The official webpage goes through how one should program their Arduino Due using the Arduino software.
For those who are going to develop a project without Arduino but with basic g++, one must understand how to program his chip. Apparently, the Due - SAM3X - has a booting process somewhat different from the AVR, and it is not quite the same as firing up the "avrdude" and be done with it. Ardunio has designed the board such that flashing firmware is easier than what the stock SAM3X has offered, here explains the booting process and the tricks that Arduiro implemented.
The SAM3X comes with a built-in bootloader, called SAM-BA. Standalone SAM-BA tools could be downloaded from the Atmel website. SAM-BA is permanently burned in the chip ROM straight out of factory, and is not using up any of the flash space. This is very different from AVR that AVR doesn't come with any built-in bootloader.
In addition to SAM-BA, SAM3X could be booted in the middle of the flash, instead of the very beginning of the flash like they normally do. One could code their own userspace bootloader in the 0-256KB, and the real application in the 256KB-512KB.
So in short, there is three boot start points - SAM-BA, Flash 0 and Flash 1, this can be controlled by tweaking the GPNVM bits in EEFC0.
In Arduino, as well as most of the scenarios, the code is flashed with SAM-BA tools. Flash 0/1 userspace bootloader is not used in Arduino.
SAM3X will boot to SAM-BA when: A) the GPNVM bits have been modified (set to 0) to instruct SAM3X to boot to SAM-BA. It can be done in userspace code. B) Erasing the chip (Erase button) which will also clear/zeroing the GPNVM bits and leads to the SAM-BA again.
In SAM-BA, firmware could be flashed over the native USB port, which will be put in CDC mode, or through the first UART channel. SAM-BA will wait indefinitely without timeout. In other words, once the GPNVM bit is cleared for SAM-BA booting, it will always be there waiting for flashing, even after power cycling.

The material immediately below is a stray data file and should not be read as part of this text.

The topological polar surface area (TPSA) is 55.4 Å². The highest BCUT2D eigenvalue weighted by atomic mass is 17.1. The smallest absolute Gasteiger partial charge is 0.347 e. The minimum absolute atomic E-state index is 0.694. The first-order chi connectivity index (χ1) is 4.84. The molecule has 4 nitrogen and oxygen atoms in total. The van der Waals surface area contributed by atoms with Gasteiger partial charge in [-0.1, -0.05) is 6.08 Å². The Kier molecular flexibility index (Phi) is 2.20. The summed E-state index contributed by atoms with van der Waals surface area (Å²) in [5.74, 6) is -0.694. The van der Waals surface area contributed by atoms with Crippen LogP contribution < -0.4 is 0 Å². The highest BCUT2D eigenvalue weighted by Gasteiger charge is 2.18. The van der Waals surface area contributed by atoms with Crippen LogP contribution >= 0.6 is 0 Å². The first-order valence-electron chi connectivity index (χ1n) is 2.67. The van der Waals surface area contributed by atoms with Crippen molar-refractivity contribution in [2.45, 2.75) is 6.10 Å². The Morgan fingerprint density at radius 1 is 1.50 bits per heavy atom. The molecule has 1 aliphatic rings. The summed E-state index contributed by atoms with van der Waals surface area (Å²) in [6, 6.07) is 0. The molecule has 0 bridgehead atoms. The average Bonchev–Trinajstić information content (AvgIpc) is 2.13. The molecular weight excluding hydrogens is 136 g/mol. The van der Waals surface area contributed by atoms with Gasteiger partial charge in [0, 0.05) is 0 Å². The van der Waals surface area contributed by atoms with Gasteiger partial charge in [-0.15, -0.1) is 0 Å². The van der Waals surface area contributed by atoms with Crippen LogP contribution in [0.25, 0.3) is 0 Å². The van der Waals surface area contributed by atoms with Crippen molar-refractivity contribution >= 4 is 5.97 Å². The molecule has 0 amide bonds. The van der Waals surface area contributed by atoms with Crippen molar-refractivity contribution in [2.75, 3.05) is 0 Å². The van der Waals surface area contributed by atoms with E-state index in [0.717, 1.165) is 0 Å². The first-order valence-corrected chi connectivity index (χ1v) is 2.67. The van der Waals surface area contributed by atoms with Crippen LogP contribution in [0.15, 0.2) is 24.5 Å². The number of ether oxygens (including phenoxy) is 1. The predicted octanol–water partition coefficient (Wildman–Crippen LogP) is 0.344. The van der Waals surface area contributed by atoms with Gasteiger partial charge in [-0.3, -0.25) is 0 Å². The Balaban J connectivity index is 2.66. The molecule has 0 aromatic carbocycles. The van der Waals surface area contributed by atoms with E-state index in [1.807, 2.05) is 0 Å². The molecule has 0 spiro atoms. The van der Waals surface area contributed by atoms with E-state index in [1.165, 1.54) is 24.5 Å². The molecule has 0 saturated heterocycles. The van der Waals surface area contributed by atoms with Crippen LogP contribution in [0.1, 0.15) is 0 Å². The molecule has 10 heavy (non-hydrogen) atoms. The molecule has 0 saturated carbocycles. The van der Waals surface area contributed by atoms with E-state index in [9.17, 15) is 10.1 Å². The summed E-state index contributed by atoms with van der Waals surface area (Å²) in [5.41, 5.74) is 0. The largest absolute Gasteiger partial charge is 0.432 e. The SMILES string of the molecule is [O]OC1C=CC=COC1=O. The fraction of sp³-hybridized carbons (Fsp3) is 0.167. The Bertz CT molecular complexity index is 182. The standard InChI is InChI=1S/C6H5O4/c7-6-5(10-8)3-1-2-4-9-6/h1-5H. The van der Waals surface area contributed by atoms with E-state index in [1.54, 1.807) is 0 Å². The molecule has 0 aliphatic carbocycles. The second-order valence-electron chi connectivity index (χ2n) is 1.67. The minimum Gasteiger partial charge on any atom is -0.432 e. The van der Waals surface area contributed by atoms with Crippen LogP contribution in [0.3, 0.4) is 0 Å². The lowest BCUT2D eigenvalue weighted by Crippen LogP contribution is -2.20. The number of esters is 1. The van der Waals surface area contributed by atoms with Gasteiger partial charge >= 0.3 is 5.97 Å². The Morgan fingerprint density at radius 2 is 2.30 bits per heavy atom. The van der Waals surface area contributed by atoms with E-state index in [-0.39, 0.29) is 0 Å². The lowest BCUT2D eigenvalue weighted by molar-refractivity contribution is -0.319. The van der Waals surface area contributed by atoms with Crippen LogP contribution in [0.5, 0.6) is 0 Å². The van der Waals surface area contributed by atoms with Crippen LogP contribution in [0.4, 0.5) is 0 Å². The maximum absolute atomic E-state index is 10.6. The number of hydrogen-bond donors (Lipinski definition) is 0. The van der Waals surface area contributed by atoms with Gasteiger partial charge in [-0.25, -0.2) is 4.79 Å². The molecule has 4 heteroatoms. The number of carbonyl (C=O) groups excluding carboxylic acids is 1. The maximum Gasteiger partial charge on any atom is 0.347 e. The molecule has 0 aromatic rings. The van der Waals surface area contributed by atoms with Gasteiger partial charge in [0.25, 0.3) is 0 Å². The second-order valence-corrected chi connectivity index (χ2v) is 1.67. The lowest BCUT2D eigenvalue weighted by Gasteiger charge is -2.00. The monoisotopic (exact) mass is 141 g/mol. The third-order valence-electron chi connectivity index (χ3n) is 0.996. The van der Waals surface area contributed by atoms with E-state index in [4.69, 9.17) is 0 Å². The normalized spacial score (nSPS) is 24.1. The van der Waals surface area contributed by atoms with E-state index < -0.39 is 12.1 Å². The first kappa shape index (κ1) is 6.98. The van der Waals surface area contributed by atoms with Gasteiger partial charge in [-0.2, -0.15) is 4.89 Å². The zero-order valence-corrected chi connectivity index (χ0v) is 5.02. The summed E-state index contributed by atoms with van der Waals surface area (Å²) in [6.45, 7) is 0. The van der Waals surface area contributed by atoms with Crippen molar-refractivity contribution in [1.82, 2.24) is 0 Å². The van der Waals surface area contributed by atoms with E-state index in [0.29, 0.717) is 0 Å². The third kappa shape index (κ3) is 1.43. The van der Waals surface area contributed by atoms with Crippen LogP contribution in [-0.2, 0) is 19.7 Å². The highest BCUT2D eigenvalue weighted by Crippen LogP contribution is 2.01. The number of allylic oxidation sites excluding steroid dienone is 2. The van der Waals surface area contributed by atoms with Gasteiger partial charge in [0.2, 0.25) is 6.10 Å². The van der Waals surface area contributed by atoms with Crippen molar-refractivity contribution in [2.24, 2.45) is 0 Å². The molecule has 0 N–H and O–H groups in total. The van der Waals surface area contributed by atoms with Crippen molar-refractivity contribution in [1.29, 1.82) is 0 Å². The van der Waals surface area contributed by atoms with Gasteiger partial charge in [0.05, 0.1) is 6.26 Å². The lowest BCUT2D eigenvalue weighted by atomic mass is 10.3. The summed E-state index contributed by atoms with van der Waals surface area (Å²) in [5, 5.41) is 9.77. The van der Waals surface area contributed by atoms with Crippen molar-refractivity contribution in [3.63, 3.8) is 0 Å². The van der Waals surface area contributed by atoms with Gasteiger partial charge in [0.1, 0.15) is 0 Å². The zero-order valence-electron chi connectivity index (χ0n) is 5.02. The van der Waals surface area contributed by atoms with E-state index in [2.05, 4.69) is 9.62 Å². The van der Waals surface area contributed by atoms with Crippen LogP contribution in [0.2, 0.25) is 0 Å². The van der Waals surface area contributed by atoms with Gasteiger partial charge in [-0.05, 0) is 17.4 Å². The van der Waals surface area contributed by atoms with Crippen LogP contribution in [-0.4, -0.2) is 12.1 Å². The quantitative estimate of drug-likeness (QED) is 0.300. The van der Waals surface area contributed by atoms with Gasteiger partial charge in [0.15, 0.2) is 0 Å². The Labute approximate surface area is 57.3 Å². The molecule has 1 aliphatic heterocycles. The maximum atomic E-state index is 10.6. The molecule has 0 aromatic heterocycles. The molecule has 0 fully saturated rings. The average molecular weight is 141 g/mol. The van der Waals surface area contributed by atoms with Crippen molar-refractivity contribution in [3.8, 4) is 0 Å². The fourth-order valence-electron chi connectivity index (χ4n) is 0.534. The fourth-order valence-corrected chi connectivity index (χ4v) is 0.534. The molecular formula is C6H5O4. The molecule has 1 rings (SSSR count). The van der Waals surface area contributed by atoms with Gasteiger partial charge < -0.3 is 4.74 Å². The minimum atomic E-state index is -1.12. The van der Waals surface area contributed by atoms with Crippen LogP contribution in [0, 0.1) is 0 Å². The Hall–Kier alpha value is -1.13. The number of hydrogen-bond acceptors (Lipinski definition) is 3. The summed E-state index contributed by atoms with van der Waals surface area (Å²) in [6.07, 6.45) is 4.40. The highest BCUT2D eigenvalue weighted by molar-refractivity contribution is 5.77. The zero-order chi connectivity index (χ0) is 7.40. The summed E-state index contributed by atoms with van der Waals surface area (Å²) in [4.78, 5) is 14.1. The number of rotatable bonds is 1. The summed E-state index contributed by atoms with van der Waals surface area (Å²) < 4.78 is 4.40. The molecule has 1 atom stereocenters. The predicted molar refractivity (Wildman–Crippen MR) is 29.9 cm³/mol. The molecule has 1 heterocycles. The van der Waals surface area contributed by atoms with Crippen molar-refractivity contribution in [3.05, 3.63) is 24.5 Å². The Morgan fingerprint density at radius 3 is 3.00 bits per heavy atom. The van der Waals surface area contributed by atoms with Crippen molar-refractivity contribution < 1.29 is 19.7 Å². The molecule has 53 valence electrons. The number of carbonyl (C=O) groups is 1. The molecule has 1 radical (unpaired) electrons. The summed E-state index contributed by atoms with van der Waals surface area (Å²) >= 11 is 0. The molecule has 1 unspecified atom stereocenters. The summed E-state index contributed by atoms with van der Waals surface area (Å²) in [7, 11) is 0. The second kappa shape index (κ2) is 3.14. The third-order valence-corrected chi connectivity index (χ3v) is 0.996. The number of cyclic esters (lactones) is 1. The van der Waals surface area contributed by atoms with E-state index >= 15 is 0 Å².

Of course, the flash content and the GPNVM bits could be flashed over the JTAG, which will not be discussed here.
Two things have been done by Ardunio such that users need not to press the ERASE button everytime.
The ATMEGA16U2 chip, acting as a USB bridge to expose the UART as USB replacing the FTDI chip, actually does more than that.
If the host is connected to the programming port at baud rate 1200, the ATMEGA16U2 will assert the Erase pin and Reset pin of the SAM3X. Forcing it to the SAM-BA bootloader mode.
At any other baudrate, it will reset the SAM3X. This is done to simulate the behavior of the AVR-based Arduino - connect and reset.
The code, firmware of the ATMEGA16U2, currently lives in ide-1.5.x branch of /hardware/arduino/sam/firmwares/atmega16u2/arduino-usbserial/Arduino-usbserial.c.
When Arduino uploads the sketch, it will actually wire up some additional C-code. One in particular, is that it configs the native USB port as CDC for serial communication. That specific code has a similar detection of ATMEGA16U2 in place. When the port is opened with baud rate 1200, it will set the GPNVM bits apporiately for booting to SAM-BA, and reset itself.
The corresponding code lives in ide-1.5.x branch in /hardware/arduino/sam/cores/arduino/USB/CDC.cpp.
Everything after erase is just SAM-BA logics, user could connect to the SAM-BA through the SAM3X native USB, which is put into CDC mode by now. Or to the UART, through the Programming port which is also CDC but exposed by ATMEGA16U2.
If someone is going write C from scratch, it's unlikely that the On-chip CDC 1200 hack would be taken care, hence opening 1200 baud rate on the native port won't work. One could refer to Arduino's implementation for keeping the same behavior if wished.
If the native USB port is put into other uses other than CDC, this obviously won't work. It is a USB 2.0 High Speed 480Mbps port, someone would possibly have made a better use of it other than CDC.
The ATMEGA16U2 would always work. Anyone unhappy of the 1200 tricks of course could modify the firmware themselves, flash it over the ICSP header with AVRISP technique.
For opening the port in 1200, one could use Putty (an open source software commonly used for SSH in Windows) to connect to the corresponding COM port. If this is done over the native USB port, after closing the connection, the port will disappear shortly afterwards, and a new COM port with another identifier will come up, which is the SAM-BA native USB CDC.